Intramembrane changes in retinal pigment epithelial cell junctions of the dystrophic rat retina

R. B. Caldwell, B. J. McLaughlin, L. G. Boykins

Research output: Contribution to journalArticle

29 Scopus citations

Abstract

A progressive failure in phagocytosis by the retinal pigment epithelium (RPE) occurs in the Royal College of Surgeons rat with inherited retinal degeneration. Another change that can be attributed to a defect in the RPE is a breakdown in the blood-retinal barrier. RPE cell junctions, which form a part of this barrier, become permeable to extracellular tracer during the dystrophic process. We have used the freeze-fracture technique to study the structure of RPE cell junctions in normal and dystrophic retinas. In normal retinas, tight junctions between RPE cells consisted of 8 to 16 anastomosing strands on the cytoplasmic membrane leaflet (P-face) and a complementary pattern of groves on the external membrane leaflet (E-face). Gap-junctional aggregates of hexagonally packed P-face particles and complementary E-face pits were enclosed within the tight junctional strands. In dystrophic retinas changes were first seen at postnatal day 21. Subtle breaks in P-face tight-junctional strands became more pronounced with time. Eventually the tight junctions appeared to unravel from the gap junctional aggregates, which became isolated and appeared to break off into patches of particle aggregates. The increased density of background particles in the membranes adjacent to disassembling junctions suggested that junctional elements were being removed by dispersal. Endocytosis of junctional elements was observed in both dystrophic and control retinas but may be accelerated in the dystrophic retina. In the late stages of the dystrophy some RPE cell junctions appeared to have proliferated and occupied extensive areas of the RPE membrane.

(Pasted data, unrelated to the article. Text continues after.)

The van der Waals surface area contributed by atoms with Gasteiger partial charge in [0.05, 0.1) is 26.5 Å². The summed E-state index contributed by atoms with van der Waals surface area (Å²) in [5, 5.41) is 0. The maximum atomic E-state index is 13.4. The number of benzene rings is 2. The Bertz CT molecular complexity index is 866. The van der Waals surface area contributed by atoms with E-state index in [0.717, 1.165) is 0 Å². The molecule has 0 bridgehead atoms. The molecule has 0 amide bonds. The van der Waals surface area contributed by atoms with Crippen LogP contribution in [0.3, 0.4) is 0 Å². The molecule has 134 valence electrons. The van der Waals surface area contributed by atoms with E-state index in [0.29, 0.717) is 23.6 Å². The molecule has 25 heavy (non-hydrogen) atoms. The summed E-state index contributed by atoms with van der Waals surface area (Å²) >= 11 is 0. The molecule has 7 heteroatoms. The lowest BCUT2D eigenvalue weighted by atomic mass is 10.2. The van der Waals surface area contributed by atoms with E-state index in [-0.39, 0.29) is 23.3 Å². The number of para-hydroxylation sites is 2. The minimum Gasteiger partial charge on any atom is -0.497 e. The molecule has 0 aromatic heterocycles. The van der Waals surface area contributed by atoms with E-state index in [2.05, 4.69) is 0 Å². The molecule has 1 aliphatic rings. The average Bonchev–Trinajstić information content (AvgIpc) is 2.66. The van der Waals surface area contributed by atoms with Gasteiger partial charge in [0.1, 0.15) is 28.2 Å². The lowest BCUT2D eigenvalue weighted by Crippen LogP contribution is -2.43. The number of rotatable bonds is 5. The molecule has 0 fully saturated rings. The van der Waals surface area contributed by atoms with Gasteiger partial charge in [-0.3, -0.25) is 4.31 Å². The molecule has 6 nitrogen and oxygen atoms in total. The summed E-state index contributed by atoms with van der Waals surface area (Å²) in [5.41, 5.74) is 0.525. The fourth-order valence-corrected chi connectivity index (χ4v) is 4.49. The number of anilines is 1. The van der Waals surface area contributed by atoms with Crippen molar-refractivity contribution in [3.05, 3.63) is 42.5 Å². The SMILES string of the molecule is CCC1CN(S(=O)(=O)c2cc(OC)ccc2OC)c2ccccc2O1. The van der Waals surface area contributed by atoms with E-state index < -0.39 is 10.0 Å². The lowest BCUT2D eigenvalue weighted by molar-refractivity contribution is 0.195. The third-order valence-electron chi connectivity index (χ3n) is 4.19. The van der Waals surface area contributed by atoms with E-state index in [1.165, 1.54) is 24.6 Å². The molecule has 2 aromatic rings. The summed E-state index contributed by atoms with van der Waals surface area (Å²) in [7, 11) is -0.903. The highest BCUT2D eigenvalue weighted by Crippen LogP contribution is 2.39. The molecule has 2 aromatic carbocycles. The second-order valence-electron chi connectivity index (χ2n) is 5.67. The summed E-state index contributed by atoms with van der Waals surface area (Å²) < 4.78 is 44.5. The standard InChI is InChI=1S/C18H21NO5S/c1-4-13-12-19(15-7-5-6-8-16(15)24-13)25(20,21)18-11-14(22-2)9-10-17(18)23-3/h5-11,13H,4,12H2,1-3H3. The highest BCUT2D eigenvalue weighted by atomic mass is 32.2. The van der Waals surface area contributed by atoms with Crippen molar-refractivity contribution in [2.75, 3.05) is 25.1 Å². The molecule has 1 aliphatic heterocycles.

Original languageEnglish (US)
Pages (from-to)305-318
Number of pages14
JournalInvestigative Ophthalmology and Visual Science
Volume23
Issue number3
StatePublished - Jan 1 1982
Externally publishedYes

ASJC Scopus subject areas

  • Ophthalmology
  • Sensory Systems
  • Cellular and Molecular Neuroscience

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